HUD Grants in Play Nationwide for Sustainable Communities

For the first time ever, in October 2010 the U.S. Department of Housing and Urban Development (HUD) awarded grants to 45 communities and regions nationwide to promote and support the development of affordable housing with schools, jobs, and transportation.    And so begins the Southeast Florida Regional Planning Council’s plan of Seven50.   It’s important to read, in their own words, that communities working with the Obama Administration to build sustainable homes will be favored when it comes to federal monies.

sfrpc, southeast florida regional planning council, seven50, sustainable


Part of Obama Administration’s Partnership for Sustainable Communities
For the first time ever, the U.S. Department of Housing and Urban Development (HUD) is awarding nearly $100 million in new grants to support more livable and sustainable communities across the country. HUD Secretary Shaun Donovan today announced that 45 regional areas will receive funding through a new initiative intended to build economic competitiveness by connecting housing with good jobs, quality schools and transportation.HUD’s new Sustainable Communities Regional Planning Grant Program will support State, local, and tribal governments, as well as metropolitan planning organizations, in the development and execution of regional plans that integrate affordable housing with neighboring retail and business development (see attached list of grantees).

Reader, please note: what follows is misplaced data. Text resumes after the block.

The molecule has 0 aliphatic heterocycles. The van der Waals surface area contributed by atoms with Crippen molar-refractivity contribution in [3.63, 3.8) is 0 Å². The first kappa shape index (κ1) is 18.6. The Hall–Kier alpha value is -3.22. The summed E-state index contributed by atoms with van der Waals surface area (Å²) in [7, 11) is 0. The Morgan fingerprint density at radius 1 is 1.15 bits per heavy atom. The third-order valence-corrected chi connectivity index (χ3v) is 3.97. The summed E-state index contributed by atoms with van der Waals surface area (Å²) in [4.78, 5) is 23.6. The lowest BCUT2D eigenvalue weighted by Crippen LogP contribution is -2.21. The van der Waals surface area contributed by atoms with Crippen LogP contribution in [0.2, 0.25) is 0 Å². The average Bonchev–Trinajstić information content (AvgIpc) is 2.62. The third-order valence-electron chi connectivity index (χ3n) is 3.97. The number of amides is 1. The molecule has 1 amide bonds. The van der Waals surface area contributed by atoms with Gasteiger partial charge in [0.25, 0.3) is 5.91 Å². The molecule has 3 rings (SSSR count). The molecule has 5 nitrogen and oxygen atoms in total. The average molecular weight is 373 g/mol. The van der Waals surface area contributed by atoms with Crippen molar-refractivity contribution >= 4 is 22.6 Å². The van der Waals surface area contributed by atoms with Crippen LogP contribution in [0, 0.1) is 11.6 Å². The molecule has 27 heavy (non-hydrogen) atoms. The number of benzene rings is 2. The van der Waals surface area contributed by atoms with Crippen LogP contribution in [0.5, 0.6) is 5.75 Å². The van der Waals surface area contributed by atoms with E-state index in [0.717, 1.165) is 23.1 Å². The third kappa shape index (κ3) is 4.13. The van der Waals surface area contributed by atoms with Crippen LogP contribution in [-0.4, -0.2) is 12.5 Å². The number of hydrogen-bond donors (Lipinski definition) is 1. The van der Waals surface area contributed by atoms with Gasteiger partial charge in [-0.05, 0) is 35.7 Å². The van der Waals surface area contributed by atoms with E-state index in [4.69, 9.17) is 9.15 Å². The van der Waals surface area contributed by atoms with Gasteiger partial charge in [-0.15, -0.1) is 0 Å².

Many of the grants will leverage existing infrastructure and all reward local collaboration and innovation.“Regions that embrace sustainable communities will have a built-in competitive edge in attracting jobs and private investment,” said Donovan.
“Planning our communities smarter means parents will spend less time driving and more time with their children; more families will live in safe, stable communities near good schools and jobs; and more businesses will have access to the capital and talent they need to grow and prosper. In awarding these grants we were committed to using insight and innovation from our stakeholders and local partners to develop a ‘bottom-up’ approach to changing federal policy as opposed to ‘top-down.’
Rather than sticking to the old Washington playbook of dictating how communities can invest their grants, HUD’s application process encouraged creative, locally focused thinking.”

Continue here to read the full text of the HUD Press Release issued October 14, 2010

Filed under: Sustainable Development

Like this post? Subscribe to my RSS feed and get loads more!